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Originally published Wednesday, May 4, 2011 at 3:00 PM

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In the Garden

Ciscoe Morris answers your gardening questions

Ciscoe Morris, Seattle Times garden writer, answers reader questions on moving rhododendrons, growing grafted tomatoes and protecting tomatoes from cold weather.

Special to The Seattle Times

quotes With those tomatoes, didn't you mean to say low 30s? Read more
quotes Aristata, if you are talking about the comment that Kozy Koat (the water filled tubes -... Read more

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I receive a lot of questions from readers. As much as I try to answer them all individually, I can't get to all of them. From now on, I will devote every other column to your questions. I will not be stumped! Email your garden questions to question@ciscoe.com

Q: I have a large rhododendron that is blocking my view. Is it possible to move it and when is the best time to attempt it?

A: The best time to move a rhododendron is in spring or fall when conditions are cool and moist. They move easily, even when in full bloom, but never try to move one when it's putting out new spring growth. Big old rhodies can be incredibly heavy, so if you've got to move a honker, invite your strongest friends over by enticing them with the promise of a Brussels-sprouts casserole.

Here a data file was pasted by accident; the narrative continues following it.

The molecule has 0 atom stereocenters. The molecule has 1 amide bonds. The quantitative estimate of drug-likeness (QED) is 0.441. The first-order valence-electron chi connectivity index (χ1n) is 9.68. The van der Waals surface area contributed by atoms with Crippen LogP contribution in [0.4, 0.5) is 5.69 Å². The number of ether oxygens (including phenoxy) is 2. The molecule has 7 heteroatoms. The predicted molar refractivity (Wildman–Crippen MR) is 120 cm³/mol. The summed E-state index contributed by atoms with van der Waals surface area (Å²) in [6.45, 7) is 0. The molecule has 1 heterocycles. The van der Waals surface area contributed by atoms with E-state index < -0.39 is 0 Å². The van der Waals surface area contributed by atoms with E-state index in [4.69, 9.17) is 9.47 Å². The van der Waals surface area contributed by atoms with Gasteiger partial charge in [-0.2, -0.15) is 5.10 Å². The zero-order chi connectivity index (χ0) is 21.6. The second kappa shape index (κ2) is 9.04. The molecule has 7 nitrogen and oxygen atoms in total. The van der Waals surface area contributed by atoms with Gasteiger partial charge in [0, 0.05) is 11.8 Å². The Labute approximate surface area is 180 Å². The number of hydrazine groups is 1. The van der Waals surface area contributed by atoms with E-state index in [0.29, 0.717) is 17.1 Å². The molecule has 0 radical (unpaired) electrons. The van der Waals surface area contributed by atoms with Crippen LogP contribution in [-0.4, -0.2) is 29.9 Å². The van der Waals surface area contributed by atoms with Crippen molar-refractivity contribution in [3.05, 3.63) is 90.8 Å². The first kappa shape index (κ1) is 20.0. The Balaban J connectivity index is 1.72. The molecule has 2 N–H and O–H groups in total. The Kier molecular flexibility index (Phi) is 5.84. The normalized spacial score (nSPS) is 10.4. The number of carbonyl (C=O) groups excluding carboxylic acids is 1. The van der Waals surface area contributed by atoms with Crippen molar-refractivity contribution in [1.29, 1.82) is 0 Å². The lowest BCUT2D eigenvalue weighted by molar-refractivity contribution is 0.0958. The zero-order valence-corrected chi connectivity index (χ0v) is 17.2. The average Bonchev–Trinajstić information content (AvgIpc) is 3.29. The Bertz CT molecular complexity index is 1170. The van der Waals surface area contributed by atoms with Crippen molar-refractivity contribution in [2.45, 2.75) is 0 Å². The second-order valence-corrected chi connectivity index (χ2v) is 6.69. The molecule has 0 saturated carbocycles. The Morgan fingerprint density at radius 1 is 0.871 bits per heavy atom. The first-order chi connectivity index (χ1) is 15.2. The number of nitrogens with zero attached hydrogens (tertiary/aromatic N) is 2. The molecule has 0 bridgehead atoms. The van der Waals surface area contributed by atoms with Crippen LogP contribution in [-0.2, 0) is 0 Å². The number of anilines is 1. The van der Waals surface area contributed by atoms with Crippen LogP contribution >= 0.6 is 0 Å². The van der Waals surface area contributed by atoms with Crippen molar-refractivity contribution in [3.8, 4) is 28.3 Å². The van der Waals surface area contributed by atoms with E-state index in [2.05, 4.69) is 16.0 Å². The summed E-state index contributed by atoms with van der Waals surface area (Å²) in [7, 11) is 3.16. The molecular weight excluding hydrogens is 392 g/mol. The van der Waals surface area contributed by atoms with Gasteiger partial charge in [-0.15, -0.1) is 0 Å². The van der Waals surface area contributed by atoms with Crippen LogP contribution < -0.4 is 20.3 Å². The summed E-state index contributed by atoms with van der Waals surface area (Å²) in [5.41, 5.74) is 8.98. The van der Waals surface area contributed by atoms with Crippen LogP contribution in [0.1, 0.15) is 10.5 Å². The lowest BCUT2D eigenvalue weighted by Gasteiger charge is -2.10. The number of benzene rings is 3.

Begin by digging a wide trench around the shallow, tightly knit roots. Next dig underneath the plant while rocking it from side to side until the rootball breaks free. Now dig a gradual slope on one side of the trench and lay a big piece of plywood on the incline.

Place a blanket around the rootball and station your buffest friends on each end to use it to pull the rootball up the board and out of the hole. Now if you can figure out a way to move the beast across the garden, it's ready to go into its new home.

One last bit of advice: Don't feed your helpers until the work is done!

Q: What are grafted tomatoes, and are they really as good as they are hyped up to be?

A: Grafted tomatoes are the rage this year. They've been grown with great success in Asia and Europe, but time will tell if they live up to expectations here in the Pacific Northwest.

In a grafted tomato, a variety that produces high-quality fruit is grafted onto a vigorous rootstock known to develop deep roots and also has increased disease resistance and cold tolerance. If all the claims prove to be true, the increased cold tolerance should allow for earlier planting and extended harvest.

The deeper root system will increase water and nutrient uptake and therefore increase fruit production and quality.

Increased nutrient absorption should also reduce blossom end blight, a problem that causes the bottoms of tomatoes to rot. Late blight, the dreaded fungus disease that begins with black streaks, may even be reduced.